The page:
Tracking analytics on any website offer a wealth of insight into the website's performance, which can be particularly helpful for ecommerce websites. It helps you know what's working and what's not, which informs decisions about where you should allocate your time, energy, and money.
With that in mind, how do you know that you're actually looking at the analytics that will offer up the most useful data? Are you getting a complete picture of your ecommerce site's functionality? Read on for more information about why analytics are necessary for your ecommerce site.
Why Are Analytics So Important?
You only have so many resources; time and money are both at a premium. If you're not tracking which methods are actually successful, you could be wasting time and money on platforms that aren't performing well. When you take the time to note the success rates of each channel you're using, you can determine which ones are most effective and concentrate your efforts there.
Analytics offer you the opportunity to shift from a less successful channel before your bottom line is damaged. They'll also enable you to conduct continuous experiments on your site and your online presence in general, driving you toward increased conversions and profitability.
Set Up Your Funnels
Funnel analytics is one of the most basic forms of analyzing marketing activities. This means that your target audience will be ushered through a series of steps, or a funnel, until they ultimately make the purchase you desire them to make.
Say, for instance, you set up an email campaign. Let's look at the steps within that funnel.
- Send an email promoting an upcoming sale or new product to 1,000 customers who've made a purchase from your site before.
- While you sent 1,000 emails, your email service only delivered 970 of them— the other 30 were bounced.
- 350 of those 970 emails are actually opened by the recipients.
- 50 of the 350 customers who opened the email actually clicked on the links within the email.
- 45 of the 50 who clicked the link put the product you promoted into their cart
- 10 of the 45 who added the product to the cart actually finalized the purchase.
The final result? 1% of the original targeted audience actually converted. However, you can see that the most significant drops occurred between steps 2 and 3 as well as steps 3 and 4. You know you need to improve the quality of your emails so that they're more enticing, leading to a higher open rate, and you need to examine the links you're putting within the email, ensuring that it's a deal your customers can't refuse. Without utilizing analytics, you wouldn't know where you need to focus your efforts to improve your conversion rate.
Wondering how to set up analytics for your ecommerce site? A full-stack ecommerce solution will easily integrate with a tool like Google Analytics, enabling you to track every aspect of your process.
Important Types of Analytics
We gave you a quick rundown of an email marketing funnel, but that's just one of the analytics you should be using. Here are a few more you should add to your strategy:
Pay-per-click (PPC) advertising can garner good results, but you won't get the most bang for your buck if you don't routinely experiment with the channel. Simply putting your ads anywhere and hoping that the right audience will click on them isn't enough; you need to carefully track what's working where, ensuring that you're putting your dollars where they're going to be most effective.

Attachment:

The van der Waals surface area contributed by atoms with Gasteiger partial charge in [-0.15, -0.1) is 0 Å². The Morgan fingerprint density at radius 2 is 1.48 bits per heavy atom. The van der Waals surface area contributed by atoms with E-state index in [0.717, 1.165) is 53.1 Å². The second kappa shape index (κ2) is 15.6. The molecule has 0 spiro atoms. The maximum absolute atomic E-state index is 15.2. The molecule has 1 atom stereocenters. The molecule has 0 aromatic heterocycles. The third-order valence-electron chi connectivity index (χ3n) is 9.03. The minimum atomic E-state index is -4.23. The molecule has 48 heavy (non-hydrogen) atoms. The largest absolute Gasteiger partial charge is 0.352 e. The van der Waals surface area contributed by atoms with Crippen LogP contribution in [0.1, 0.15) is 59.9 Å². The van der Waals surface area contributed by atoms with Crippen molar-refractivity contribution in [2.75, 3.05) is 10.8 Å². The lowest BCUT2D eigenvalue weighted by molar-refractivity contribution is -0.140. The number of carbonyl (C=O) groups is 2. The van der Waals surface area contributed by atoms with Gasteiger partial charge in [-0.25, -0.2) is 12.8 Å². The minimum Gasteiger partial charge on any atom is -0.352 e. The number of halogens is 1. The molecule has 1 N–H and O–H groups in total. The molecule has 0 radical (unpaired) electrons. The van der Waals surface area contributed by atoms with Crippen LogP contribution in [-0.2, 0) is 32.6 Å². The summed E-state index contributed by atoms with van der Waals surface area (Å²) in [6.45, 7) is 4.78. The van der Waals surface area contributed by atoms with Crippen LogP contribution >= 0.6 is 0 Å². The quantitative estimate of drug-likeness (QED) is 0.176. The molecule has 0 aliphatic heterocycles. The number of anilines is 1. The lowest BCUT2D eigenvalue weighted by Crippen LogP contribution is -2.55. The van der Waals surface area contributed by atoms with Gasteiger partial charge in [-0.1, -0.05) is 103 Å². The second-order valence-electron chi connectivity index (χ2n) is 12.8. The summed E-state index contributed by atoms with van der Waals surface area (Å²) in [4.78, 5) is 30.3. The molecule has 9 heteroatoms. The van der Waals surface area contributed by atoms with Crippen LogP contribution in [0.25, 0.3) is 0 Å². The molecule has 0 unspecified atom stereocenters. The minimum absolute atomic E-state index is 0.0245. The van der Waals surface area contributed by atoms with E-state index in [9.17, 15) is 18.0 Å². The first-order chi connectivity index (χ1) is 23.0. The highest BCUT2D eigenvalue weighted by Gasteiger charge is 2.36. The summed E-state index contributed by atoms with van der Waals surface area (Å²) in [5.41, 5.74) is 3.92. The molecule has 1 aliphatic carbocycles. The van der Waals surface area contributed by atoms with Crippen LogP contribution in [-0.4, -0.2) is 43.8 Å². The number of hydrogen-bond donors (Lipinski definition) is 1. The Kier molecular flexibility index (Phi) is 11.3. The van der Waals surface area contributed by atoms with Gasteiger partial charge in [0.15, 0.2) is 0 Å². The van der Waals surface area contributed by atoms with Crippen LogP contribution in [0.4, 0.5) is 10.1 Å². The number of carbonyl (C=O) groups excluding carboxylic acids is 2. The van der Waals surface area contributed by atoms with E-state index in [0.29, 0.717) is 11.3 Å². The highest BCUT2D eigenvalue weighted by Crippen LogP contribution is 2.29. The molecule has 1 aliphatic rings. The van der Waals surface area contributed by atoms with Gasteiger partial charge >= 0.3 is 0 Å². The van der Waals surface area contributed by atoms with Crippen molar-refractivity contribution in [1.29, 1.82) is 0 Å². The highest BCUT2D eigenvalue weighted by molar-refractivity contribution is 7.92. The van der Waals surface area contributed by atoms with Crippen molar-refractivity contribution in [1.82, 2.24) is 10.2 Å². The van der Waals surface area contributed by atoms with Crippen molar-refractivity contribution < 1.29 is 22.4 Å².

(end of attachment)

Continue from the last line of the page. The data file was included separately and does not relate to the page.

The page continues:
Running a PPC campaign is time-consuming, so many companies decide to outsource it. That said, you still need to have a firm grasp on the terminology so that you understand the reports when they come your way. You'll need to know:
- CPM (Cost per mile)— The model for pricing that charges for every one thousand displays of your ad to a user
- CPC (Cost per click)— The model for pricing charging you every time a user clicks on your ad
- CTR (Click through rate)— The algorithm that divides the number of times users clicked on your ad by the number of times the ad was displayed within a designated time frame
- CPA (Cost per action)— The model for pricing that requires a fee each time a user completes a specified action
- Average position— The average position of your ad's appearance within the user's search results.
Analytics for Social Media
More businesses are turning to social media as a valid method of reaching customers where they're comfortable. In addition to engaging with and strengthening relationships to customers, social media is also an increasingly popular platform for advertising.
Facebook Analytics offers a great deal of information related to customer engagement, post reach, page likes, and more for businesses who use their Facebook page to reach out to customers.
Twitter Analytics is a little less helpful to businesses who simply have a Twitter account; their analytics platform is only available to advertisers. However, there are third party services that can help users get analytics for their standard Twitter accounts.
What do you do with the information you get from your analysis? Start A/B testing. This means that you pit two versions of one element of your strategy against each other to see which is most successful. Which landing page do users seem to respond to— the one with the black background or the white background? Which email is more popular? Which button did customers click on more often, the red or the green?
Knowledge is power, and A/B testing gives you the knowledge you need to craft an irresistible marketing strategy. Keep track of the testing you're conducting so that you'll know which changes were responsible for the results you see.
Understanding the why behind your marketing strategy will only make your business more successful in the long run. A strong full-stack ecommerce platform like FastSpring will give you the tools you need to conduct a proper analysis of your site.